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Based on chapter 5 (Generalized Functors) from the book "Modern C++ Design,"

I'm trying to write a Functor template. Before asking me "why don't I just use Boost's bind or Loki straight up?" the simple answer is "because I want to learn."

That being said, I have followed the book, and also used the example code as a reference, but I keep comming up with compile time errors and I can't seem to understand why.

When I modify the book's example code to not use the threading models, the examples work fine. But my code doesn't. Here is the relevent code:

very basic TypeList, along with the TypeAt and Nulltype, EmptyType (also based on the book)

<TypeList.hpp>
---
class NullType
{};

class EmptyType
{};

#define TYPELIST_1(T1) TypeList<T1, NullType>
#define TYPELIST_2(T1,T2) TypeList<T1, TYPELIST_1(T2) >
#define TYPELIST_3(T1,T2,T3) TypeList<T1, TYPELIST_2(T2, T3) >


template < typename T, typename U >
struct TypeList
{
typedef T Head;
typedef U Tail;
};


namespace typelist
{

template <class TList, unsigned int i > struct TypeAt;
template <class Head, class Tail >
struct TypeAt<TypeList<Head, Tail>,0 >
{
typedef Head Result;
};

template <class Head, class Tail, unsigned int i >
struct TypeAt<TypeList<Head, Tail>, i >
{
typedef typename TypeAt<Tail, i-1>::Result Result;
};

template <class TList, unsigned int index,
typename DefaultType = NullType>
struct TypeAtNonStrict
{
typedef DefaultType Result;
};
}
---

Using these is of course the Functor

<Functor.hpp>
---
namespace functorPrivate
{
template<typename R>
struct FunctorBase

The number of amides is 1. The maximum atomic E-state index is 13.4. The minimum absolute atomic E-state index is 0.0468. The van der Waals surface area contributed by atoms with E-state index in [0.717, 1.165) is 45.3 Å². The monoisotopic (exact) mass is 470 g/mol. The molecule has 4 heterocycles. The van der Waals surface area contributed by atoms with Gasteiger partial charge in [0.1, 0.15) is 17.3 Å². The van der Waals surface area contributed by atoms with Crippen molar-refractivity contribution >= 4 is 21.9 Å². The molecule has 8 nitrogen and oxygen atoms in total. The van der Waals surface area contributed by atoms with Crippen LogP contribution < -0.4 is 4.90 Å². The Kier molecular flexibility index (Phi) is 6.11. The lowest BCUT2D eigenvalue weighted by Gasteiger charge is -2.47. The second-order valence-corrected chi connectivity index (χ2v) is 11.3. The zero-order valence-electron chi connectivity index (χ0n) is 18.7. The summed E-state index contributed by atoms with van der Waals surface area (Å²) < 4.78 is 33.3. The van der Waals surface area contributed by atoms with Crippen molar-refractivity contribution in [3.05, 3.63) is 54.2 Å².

{
    typedef R ResultType;
    typedef EmptyType Param1;
private:
};
}

template <typename R, class TList>
class FunctorImpl;

template <typename R>
class FunctorImpl<R, NullType > : public functorPrivate::FunctorBase<R>
{
public:
typedef R ResultType;

virtual ~FunctorImpl(){}
virtual R apply() = 0;
};

template <typename R, typename P1>
class FunctorImpl<R, TYPELIST_1(P1) > : public functorPrivate::FunctorBase<R>
{
public:
typedef R ResultType;
typedef P1 Param1;

virtual ~FunctorImpl(){}
virtual R apply(P1) = 0;

};

template < class ParentFunctor, typename Fun>
class FunctionHandler : public ParentFunctor::Impl
{
private:
typedef typename ParentFunctor::Impl Base;
Fun fun;
public:
typedef typename Base::ResultType ResultType;
typedef typename Base::Param1 Param1;

FunctionHandler(const Fun& fun) :
    fun(fun)
{}
virtual ~FunctionHandler()
{}

virtual ResultType apply()
{
    return fun();
}

virtual ResultType apply(Param1 p1)
{
    return fun(p1);
}

};

template <typename R, class TList = NullType>
class Functor
{
public:
typedef TList ParamList;
typedef R ResultType;
typedef FunctorImpl<R, TList> Impl;
typedef typename Impl::Param1 Param1;

Functor() :
    impl(0)
{}
//Function / Handling functor type templated constructor
template<class Fun>
Functor(const Fun& fun) :
    impl(new FunctionHandler< Functor, Fun>(fun))
{}

//apply functions
R apply() 
{
    return (*impl).apply();
}

R apply(Param1 p1) 
{
    return (*impl).apply(p1);
}
private:
std::auto_ptr<Impl> impl;

};

---

When I try to use this like so:

---
class TestFunctor0
{